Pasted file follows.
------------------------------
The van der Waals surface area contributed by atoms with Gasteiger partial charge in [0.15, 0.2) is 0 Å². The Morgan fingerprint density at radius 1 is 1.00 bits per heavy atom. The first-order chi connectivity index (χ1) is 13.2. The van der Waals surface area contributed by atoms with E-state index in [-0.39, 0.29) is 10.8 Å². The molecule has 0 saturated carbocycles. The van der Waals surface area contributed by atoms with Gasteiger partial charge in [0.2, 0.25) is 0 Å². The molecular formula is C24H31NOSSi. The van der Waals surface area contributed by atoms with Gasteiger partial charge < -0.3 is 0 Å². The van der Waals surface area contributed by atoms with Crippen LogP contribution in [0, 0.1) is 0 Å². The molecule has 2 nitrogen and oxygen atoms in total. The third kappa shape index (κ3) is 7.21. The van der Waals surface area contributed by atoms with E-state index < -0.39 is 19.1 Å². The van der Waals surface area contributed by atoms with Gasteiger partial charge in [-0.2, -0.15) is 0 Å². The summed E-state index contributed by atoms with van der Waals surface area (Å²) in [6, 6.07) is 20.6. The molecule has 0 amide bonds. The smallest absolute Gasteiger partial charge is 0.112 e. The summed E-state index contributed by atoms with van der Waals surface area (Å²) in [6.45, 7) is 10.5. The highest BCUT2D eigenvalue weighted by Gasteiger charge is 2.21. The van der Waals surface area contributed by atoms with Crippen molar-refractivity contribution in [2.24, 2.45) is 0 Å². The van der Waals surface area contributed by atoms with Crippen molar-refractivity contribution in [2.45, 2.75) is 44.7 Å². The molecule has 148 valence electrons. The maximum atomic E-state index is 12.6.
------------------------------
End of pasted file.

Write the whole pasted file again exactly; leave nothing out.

The van der Waals surface area contributed by atoms with Gasteiger partial charge in [0.15, 0.2) is 0 Å². The Morgan fingerprint density at radius 1 is 1.00 bits per heavy atom. The first-order chi connectivity index (χ1) is 13.2. The van der Waals surface area contributed by atoms with E-state index in [-0.39, 0.29) is 10.8 Å². The molecule has 0 saturated carbocycles. The van der Waals surface area contributed by atoms with Gasteiger partial charge in [0.2, 0.25) is 0 Å². The molecular formula is C24H31NOSSi. The van der Waals surface area contributed by atoms with Gasteiger partial charge < -0.3 is 0 Å². The van der Waals surface area contributed by atoms with Crippen LogP contribution in [0, 0.1) is 0 Å². The molecule has 2 nitrogen and oxygen atoms in total. The third kappa shape index (κ3) is 7.21. The van der Waals surface area contributed by atoms with E-state index < -0.39 is 19.1 Å². The van der Waals surface area contributed by atoms with Gasteiger partial charge in [-0.2, -0.15) is 0 Å². The summed E-state index contributed by atoms with van der Waals surface area (Å²) in [6, 6.07) is 20.6. The molecule has 0 amide bonds. The smallest absolute Gasteiger partial charge is 0.112 e. The summed E-state index contributed by atoms with van der Waals surface area (Å²) in [6.45, 7) is 10.5. The highest BCUT2D eigenvalue weighted by Gasteiger charge is 2.21. The van der Waals surface area contributed by atoms with Crippen molar-refractivity contribution in [2.24, 2.45) is 0 Å². The van der Waals surface area contributed by atoms with Crippen molar-refractivity contribution in [2.45, 2.75) is 44.7 Å². The molecule has 148 valence electrons. The maximum atomic E-state index is 12.6.